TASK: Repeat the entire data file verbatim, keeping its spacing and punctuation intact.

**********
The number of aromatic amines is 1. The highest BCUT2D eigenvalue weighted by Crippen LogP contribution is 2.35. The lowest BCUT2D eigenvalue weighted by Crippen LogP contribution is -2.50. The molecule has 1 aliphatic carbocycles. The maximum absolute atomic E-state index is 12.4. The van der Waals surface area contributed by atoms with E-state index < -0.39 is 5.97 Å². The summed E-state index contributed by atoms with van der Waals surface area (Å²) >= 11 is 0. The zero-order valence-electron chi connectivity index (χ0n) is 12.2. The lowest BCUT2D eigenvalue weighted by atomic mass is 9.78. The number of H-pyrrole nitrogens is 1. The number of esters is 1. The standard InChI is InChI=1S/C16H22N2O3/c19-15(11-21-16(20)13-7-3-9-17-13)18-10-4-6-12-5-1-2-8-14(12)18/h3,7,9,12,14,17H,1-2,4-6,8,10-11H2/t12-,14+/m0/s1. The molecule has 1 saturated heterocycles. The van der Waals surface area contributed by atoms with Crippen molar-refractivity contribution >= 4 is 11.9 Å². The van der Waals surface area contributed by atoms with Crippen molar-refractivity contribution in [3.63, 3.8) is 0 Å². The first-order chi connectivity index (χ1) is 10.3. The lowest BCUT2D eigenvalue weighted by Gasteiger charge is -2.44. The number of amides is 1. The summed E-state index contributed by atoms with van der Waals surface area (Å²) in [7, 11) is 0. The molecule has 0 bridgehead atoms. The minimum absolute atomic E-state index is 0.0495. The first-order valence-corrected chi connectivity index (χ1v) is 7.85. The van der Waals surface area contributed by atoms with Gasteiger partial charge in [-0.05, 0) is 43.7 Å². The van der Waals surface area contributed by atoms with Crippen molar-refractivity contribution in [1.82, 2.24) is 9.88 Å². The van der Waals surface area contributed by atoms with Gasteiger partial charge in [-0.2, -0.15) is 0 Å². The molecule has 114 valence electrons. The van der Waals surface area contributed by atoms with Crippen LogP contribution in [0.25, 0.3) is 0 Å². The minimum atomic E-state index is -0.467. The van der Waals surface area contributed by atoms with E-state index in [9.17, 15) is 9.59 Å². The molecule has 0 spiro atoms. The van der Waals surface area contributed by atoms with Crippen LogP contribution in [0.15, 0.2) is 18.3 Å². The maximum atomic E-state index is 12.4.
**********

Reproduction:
The number of aromatic amines is 1. The highest BCUT2D eigenvalue weighted by Crippen LogP contribution is 2.35. The lowest BCUT2D eigenvalue weighted by Crippen LogP contribution is -2.50. The molecule has 1 aliphatic carbocycles. The maximum absolute atomic E-state index is 12.4. The van der Waals surface area contributed by atoms with E-state index < -0.39 is 5.97 Å². The summed E-state index contributed by atoms with van der Waals surface area (Å²) >= 11 is 0. The zero-order valence-electron chi connectivity index (χ0n) is 12.2. The lowest BCUT2D eigenvalue weighted by atomic mass is 9.78. The number of H-pyrrole nitrogens is 1. The number of esters is 1. The standard InChI is InChI=1S/C16H22N2O3/c19-15(11-21-16(20)13-7-3-9-17-13)18-10-4-6-12-5-1-2-8-14(12)18/h3,7,9,12,14,17H,1-2,4-6,8,10-11H2/t12-,14+/m0/s1. The molecule has 1 saturated heterocycles. The van der Waals surface area contributed by atoms with Crippen molar-refractivity contribution >= 4 is 11.9 Å². The van der Waals surface area contributed by atoms with Crippen molar-refractivity contribution in [3.63, 3.8) is 0 Å². The first-order chi connectivity index (χ1) is 10.3. The lowest BCUT2D eigenvalue weighted by Gasteiger charge is -2.44. The number of amides is 1. The summed E-state index contributed by atoms with van der Waals surface area (Å²) in [7, 11) is 0. The molecule has 0 bridgehead atoms. The minimum absolute atomic E-state index is 0.0495. The first-order valence-corrected chi connectivity index (χ1v) is 7.85. The van der Waals surface area contributed by atoms with Gasteiger partial charge in [-0.05, 0) is 43.7 Å². The van der Waals surface area contributed by atoms with Crippen molar-refractivity contribution in [1.82, 2.24) is 9.88 Å². The van der Waals surface area contributed by atoms with Gasteiger partial charge in [-0.2, -0.15) is 0 Å². The molecule has 114 valence electrons. The van der Waals surface area contributed by atoms with Crippen LogP contribution in [0.25, 0.3) is 0 Å². The minimum atomic E-state index is -0.467. The van der Waals surface area contributed by atoms with E-state index in [9.17, 15) is 9.59 Å². The molecule has 0 spiro atoms. The van der Waals surface area contributed by atoms with Crippen LogP contribution in [0.15, 0.2) is 18.3 Å². The maximum atomic E-state index is 12.4.